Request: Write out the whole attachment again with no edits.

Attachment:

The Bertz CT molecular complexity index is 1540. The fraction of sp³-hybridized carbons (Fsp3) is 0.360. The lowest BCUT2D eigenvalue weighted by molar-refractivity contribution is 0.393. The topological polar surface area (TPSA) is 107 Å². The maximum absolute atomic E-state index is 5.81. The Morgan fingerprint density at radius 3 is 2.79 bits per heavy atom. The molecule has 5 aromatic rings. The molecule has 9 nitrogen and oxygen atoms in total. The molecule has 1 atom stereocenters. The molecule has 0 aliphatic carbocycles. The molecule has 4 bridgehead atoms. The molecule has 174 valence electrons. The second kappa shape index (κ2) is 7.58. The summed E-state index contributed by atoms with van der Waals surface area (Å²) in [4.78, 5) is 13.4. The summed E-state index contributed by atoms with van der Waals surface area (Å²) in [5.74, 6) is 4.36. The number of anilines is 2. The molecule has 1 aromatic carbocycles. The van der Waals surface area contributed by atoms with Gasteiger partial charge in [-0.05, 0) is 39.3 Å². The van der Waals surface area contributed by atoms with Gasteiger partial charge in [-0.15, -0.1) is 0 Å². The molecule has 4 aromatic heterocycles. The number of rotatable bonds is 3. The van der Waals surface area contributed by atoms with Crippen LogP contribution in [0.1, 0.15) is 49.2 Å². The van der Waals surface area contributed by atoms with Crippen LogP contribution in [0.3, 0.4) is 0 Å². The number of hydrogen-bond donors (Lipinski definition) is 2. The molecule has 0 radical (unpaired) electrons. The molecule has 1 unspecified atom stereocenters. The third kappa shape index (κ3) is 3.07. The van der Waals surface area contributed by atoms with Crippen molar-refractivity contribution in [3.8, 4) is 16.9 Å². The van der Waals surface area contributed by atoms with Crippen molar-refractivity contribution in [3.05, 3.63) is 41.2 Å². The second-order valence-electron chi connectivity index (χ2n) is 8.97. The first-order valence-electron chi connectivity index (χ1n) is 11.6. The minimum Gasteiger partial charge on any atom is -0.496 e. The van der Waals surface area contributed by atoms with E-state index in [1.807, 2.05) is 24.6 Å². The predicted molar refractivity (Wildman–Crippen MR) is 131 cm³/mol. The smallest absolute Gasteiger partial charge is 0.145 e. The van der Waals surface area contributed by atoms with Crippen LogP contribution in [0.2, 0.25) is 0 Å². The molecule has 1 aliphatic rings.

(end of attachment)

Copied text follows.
The Bertz CT molecular complexity index is 1540. The fraction of sp³-hybridized carbons (Fsp3) is 0.360. The lowest BCUT2D eigenvalue weighted by molar-refractivity contribution is 0.393. The topological polar surface area (TPSA) is 107 Å². The maximum absolute atomic E-state index is 5.81. The Morgan fingerprint density at radius 3 is 2.79 bits per heavy atom. The molecule has 5 aromatic rings. The molecule has 9 nitrogen and oxygen atoms in total. The molecule has 1 atom stereocenters. The molecule has 0 aliphatic carbocycles. The molecule has 4 bridgehead atoms. The molecule has 174 valence electrons. The second kappa shape index (κ2) is 7.58. The summed E-state index contributed by atoms with van der Waals surface area (Å²) in [4.78, 5) is 13.4. The summed E-state index contributed by atoms with van der Waals surface area (Å²) in [5.74, 6) is 4.36. The number of anilines is 2. The molecule has 1 aromatic carbocycles. The van der Waals surface area contributed by atoms with Gasteiger partial charge in [-0.05, 0) is 39.3 Å². The van der Waals surface area contributed by atoms with Gasteiger partial charge in [-0.15, -0.1) is 0 Å². The molecule has 4 aromatic heterocycles. The number of rotatable bonds is 3. The van der Waals surface area contributed by atoms with Crippen LogP contribution in [0.1, 0.15) is 49.2 Å². The van der Waals surface area contributed by atoms with Crippen LogP contribution in [0.3, 0.4) is 0 Å². The number of hydrogen-bond donors (Lipinski definition) is 2. The molecule has 0 radical (unpaired) electrons. The molecule has 1 unspecified atom stereocenters. The third kappa shape index (κ3) is 3.07. The van der Waals surface area contributed by atoms with Crippen molar-refractivity contribution in [3.8, 4) is 16.9 Å². The van der Waals surface area contributed by atoms with Crippen molar-refractivity contribution in [3.05, 3.63) is 41.2 Å². The second-order valence-electron chi connectivity index (χ2n) is 8.97. The first-order valence-electron chi connectivity index (χ1n) is 11.6. The minimum Gasteiger partial charge on any atom is -0.496 e. The van der Waals surface area contributed by atoms with E-state index in [1.807, 2.05) is 24.6 Å². The predicted molar refractivity (Wildman–Crippen MR) is 131 cm³/mol. The smallest absolute Gasteiger partial charge is 0.145 e. The van der Waals surface area contributed by atoms with Crippen LogP contribution in [0.2, 0.25) is 0 Å². The molecule has 1 aliphatic rings.